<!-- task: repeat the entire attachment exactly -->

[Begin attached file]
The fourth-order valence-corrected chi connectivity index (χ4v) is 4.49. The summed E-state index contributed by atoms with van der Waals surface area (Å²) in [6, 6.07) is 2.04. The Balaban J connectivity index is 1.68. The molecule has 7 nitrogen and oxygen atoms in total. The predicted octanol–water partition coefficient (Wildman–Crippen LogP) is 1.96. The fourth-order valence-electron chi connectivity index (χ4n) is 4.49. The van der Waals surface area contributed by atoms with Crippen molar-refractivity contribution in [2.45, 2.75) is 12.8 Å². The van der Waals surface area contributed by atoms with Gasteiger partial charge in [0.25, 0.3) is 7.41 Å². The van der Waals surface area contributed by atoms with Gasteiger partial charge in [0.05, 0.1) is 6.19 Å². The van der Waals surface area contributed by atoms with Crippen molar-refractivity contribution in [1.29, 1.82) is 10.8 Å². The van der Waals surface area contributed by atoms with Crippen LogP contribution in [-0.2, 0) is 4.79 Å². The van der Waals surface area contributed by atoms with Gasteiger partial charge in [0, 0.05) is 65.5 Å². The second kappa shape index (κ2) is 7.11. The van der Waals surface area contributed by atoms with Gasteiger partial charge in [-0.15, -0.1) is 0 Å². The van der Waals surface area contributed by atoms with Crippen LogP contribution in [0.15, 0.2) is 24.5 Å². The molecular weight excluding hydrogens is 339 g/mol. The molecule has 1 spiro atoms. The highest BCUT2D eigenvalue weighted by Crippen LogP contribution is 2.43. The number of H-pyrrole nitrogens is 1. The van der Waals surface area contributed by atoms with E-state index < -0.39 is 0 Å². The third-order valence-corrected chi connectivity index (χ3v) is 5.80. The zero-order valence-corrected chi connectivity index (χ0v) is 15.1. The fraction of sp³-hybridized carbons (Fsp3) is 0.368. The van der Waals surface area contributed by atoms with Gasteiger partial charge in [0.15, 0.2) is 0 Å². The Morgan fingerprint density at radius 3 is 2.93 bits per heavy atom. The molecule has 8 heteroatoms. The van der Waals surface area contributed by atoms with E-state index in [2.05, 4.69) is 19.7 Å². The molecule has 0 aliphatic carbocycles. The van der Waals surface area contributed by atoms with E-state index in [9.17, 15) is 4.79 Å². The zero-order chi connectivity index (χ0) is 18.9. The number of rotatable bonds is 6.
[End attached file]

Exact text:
The fourth-order valence-corrected chi connectivity index (χ4v) is 4.49. The summed E-state index contributed by atoms with van der Waals surface area (Å²) in [6, 6.07) is 2.04. The Balaban J connectivity index is 1.68. The molecule has 7 nitrogen and oxygen atoms in total. The predicted octanol–water partition coefficient (Wildman–Crippen LogP) is 1.96. The fourth-order valence-electron chi connectivity index (χ4n) is 4.49. The van der Waals surface area contributed by atoms with Crippen molar-refractivity contribution in [2.45, 2.75) is 12.8 Å². The van der Waals surface area contributed by atoms with Gasteiger partial charge in [0.25, 0.3) is 7.41 Å². The van der Waals surface area contributed by atoms with Gasteiger partial charge in [0.05, 0.1) is 6.19 Å². The van der Waals surface area contributed by atoms with Crippen molar-refractivity contribution in [1.29, 1.82) is 10.8 Å². The van der Waals surface area contributed by atoms with Crippen LogP contribution in [-0.2, 0) is 4.79 Å². The van der Waals surface area contributed by atoms with Gasteiger partial charge in [0, 0.05) is 65.5 Å². The second kappa shape index (κ2) is 7.11. The van der Waals surface area contributed by atoms with Gasteiger partial charge in [-0.15, -0.1) is 0 Å². The van der Waals surface area contributed by atoms with Crippen LogP contribution in [0.15, 0.2) is 24.5 Å². The molecular weight excluding hydrogens is 339 g/mol. The molecule has 1 spiro atoms. The highest BCUT2D eigenvalue weighted by Crippen LogP contribution is 2.43. The number of H-pyrrole nitrogens is 1. The van der Waals surface area contributed by atoms with E-state index < -0.39 is 0 Å². The third-order valence-corrected chi connectivity index (χ3v) is 5.80. The zero-order valence-corrected chi connectivity index (χ0v) is 15.1. The fraction of sp³-hybridized carbons (Fsp3) is 0.368. The van der Waals surface area contributed by atoms with Gasteiger partial charge in [0.15, 0.2) is 0 Å². The Morgan fingerprint density at radius 3 is 2.93 bits per heavy atom. The molecule has 8 heteroatoms. The van der Waals surface area contributed by atoms with E-state index in [2.05, 4.69) is 19.7 Å². The molecule has 0 aliphatic carbocycles. The van der Waals surface area contributed by atoms with E-state index in [9.17, 15) is 4.79 Å². The zero-order chi connectivity index (χ0) is 18.9. The number of rotatable bonds is 6.